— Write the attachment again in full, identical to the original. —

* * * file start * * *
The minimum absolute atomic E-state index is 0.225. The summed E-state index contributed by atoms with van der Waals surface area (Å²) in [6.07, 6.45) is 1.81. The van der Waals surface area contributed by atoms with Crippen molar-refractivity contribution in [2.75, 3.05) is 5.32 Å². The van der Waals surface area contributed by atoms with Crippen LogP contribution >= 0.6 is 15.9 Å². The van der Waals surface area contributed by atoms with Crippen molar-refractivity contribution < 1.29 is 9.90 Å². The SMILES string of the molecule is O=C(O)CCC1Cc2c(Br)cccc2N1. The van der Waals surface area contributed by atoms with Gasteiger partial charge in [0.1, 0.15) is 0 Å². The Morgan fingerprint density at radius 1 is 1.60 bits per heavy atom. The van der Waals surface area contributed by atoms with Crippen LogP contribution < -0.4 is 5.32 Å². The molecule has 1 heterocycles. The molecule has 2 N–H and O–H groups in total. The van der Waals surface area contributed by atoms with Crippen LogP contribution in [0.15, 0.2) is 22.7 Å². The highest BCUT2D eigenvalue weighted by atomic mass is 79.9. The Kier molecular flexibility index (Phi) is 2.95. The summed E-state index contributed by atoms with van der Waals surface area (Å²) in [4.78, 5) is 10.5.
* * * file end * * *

The minimum absolute atomic E-state index is 0.225. The summed E-state index contributed by atoms with van der Waals surface area (Å²) in [6.07, 6.45) is 1.81. The van der Waals surface area contributed by atoms with Crippen molar-refractivity contribution in [2.75, 3.05) is 5.32 Å². The van der Waals surface area contributed by atoms with Crippen LogP contribution >= 0.6 is 15.9 Å². The van der Waals surface area contributed by atoms with Crippen molar-refractivity contribution < 1.29 is 9.90 Å². The SMILES string of the molecule is O=C(O)CCC1Cc2c(Br)cccc2N1. The van der Waals surface area contributed by atoms with Gasteiger partial charge in [0.1, 0.15) is 0 Å². The Morgan fingerprint density at radius 1 is 1.60 bits per heavy atom. The van der Waals surface area contributed by atoms with Crippen LogP contribution < -0.4 is 5.32 Å². The molecule has 1 heterocycles. The molecule has 2 N–H and O–H groups in total. The van der Waals surface area contributed by atoms with Crippen LogP contribution in [0.15, 0.2) is 22.7 Å². The highest BCUT2D eigenvalue weighted by atomic mass is 79.9. The Kier molecular flexibility index (Phi) is 2.95. The summed E-state index contributed by atoms with van der Waals surface area (Å²) in [4.78, 5) is 10.5.